WP2: Data collection and handling: Responsible: Goez. Collaborator: Nonås, NPRA, The City of Bergen, Vestland County, Guo (Chengdu). Other: PhD and postdoc. Here we collect data necessary for modelling (WP3). Most of the data we need for applying the model from WP 3 on Bergen is available from user partners. The most important data set is a detailed map of Bergen. Though readily available as a map, it needs to be transformed into a format suitable for optimization. We also need to locate (on the map) major terminals, warehouses and large shopping malls, as well as a reasonable description of where people live, and other relevant information supplied by user partners.
WP3: Modelling logistics problems: Responsible: Wallace. Collaborators: Goez, Nonås, Semet (Lille), Perboli (Torino), PhD, postdoc, NPRA. This is the core module that models and analyses such as the effects of forced consolidation (complete or partial), actual traffic regulations, gains from small vehicle (bi/tri-cycles, pedestrians, autonomous robots), the access to delivery boxes, crowdsourcing, deliveries in shops. The specific problem formulations will be developed in cooperation with the user partners.
WP4: Citizen perceptions and public opinion. Responsible: UiB. Collaborators: NPRA, and PhD. Which ones of the potential scenarios based on WP2 and WP3 will people accept, regarding traffic regulations, autonomous vehicles, public tenders for monopolistic last-mile delivery? Such views will likely in part be informed by ideology, in part by experience where respondents live. The principal infrastructure for WP4 is the Norwegian Citizen Panel, which provides high quality survey data corrected for weights based on national register data. Using the Norwegian Citizen Panel, we will investigate such as (i) public acceptance of new types of transport and freight solutions; (ii) preferences regarding local, regional or Internet shopping, tools to manage urban congestion and (iii) preferences for private or public solutions, regulated monopolies or competitive markets (in part informed by ideology) (see Tvinnereim et al., under review; Tvinnereim and Fløttum 2015).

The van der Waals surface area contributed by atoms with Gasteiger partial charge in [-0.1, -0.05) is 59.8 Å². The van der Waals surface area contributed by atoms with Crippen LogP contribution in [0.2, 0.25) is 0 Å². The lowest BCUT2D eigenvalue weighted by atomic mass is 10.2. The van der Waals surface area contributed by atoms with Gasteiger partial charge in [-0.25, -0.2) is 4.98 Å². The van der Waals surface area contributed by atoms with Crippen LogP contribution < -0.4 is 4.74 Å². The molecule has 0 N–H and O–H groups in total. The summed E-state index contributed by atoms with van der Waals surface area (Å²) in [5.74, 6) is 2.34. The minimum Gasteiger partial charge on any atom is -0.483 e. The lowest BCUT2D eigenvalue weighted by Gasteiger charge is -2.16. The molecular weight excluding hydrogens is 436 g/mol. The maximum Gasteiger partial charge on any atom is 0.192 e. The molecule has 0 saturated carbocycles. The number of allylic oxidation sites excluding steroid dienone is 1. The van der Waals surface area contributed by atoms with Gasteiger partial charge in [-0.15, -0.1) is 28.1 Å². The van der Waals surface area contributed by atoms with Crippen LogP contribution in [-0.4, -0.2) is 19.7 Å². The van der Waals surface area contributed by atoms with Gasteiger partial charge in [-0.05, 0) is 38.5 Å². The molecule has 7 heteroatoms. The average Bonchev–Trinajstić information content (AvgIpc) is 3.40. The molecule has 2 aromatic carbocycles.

WP5: Administration, communication, and user partner coordination. Responsible: Wallace. Collaborators: The rest of the project team. We have organized these activities under a particular work package in order to make sure they are allocated the proper responsibilities and resources.